Nov 13, 2023NewsroomCyber Threat / Malware
The threat actors behind a new ransomware group called Hunters International have acquired the source code and infrastructure from the now-dismantled Hive operation to kick-start its own efforts in the threat landscape.
“It appears that the leadership of the Hive group made the strategic decision to cease their operations and transfer their remaining assets to another group, Hunters International,” Martin Zugec, technical solutions director at Bitdefender, said in a report published last week.
Hive, once a prolific ransomware-as-a-service (RaaS) operation, was taken down as part of a coordinated law enforcement operation in January 2023.
While it’s common for ransomware actors to regroup, rebrand, or disband their activities following such seizures, what can also happen is that the core developers can pass on the source code and other infrastructure in their possession to another threat actor.
Reports about Hunters International as a possible Hive rebrand surfaced last month after several code similarities were identified between the two strains. It has since claimed five victims to date.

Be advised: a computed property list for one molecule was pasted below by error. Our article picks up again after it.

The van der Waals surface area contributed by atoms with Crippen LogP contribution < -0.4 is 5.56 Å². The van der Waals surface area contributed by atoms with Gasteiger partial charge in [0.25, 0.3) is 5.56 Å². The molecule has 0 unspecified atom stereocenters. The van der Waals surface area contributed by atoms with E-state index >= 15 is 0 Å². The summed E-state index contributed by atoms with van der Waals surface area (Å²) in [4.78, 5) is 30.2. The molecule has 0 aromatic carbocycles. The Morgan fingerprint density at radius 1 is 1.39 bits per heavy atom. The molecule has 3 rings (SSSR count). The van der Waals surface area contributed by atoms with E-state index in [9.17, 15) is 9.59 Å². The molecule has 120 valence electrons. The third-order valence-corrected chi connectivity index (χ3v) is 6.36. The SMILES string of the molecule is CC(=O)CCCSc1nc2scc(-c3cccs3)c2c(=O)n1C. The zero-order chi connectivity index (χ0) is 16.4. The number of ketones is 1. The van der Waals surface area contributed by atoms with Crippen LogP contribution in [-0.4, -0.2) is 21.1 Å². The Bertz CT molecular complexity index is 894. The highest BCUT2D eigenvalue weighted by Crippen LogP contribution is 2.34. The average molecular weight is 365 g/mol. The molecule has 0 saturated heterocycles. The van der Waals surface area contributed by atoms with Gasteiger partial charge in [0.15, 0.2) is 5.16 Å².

The threat actors behind it, however, have sought to dispel these speculations, stating that it purchased the Hive source code and website from its developers.
“The group appears to place a greater emphasis on data exfiltration,” Zugec said. “Notably, all reported victims had data exfiltrated, but not all of them had their data encrypted,” making Hunters International more of a data extortion group.
Bitdefender’s analysis of the ransomware sample reveals its Rust-based foundations, a fact borne out by Hive’s transition to the programming language in July 2022 for its increased resistance to reverse engineering.
“In general, as the new group adopts this ransomware code, it appears that they have aimed for simplification,” Zugec said.
“They have reduced the number of command line parameters, streamlined the encryption key storage process, and made the malware less verbose compared to earlier versions.”
The ransomware, besides incorporating an exclusion list of file extensions, file names, and directories to be omitted from encryption, runs commands to prevent data recovery as well as terminate a number of processes that could potentially interfere with the process.
“While Hive has been one of the most dangerous ransomware groups, it remains to be seen if Hunters International will prove equally or even more formidable,” Zugec noted.
“This group emerges as a new threat actor starting with a mature toolkit and appears eager to show its capabilities, [but] faces the task of demonstrating its competence before it can attract high-caliber affiliates.”
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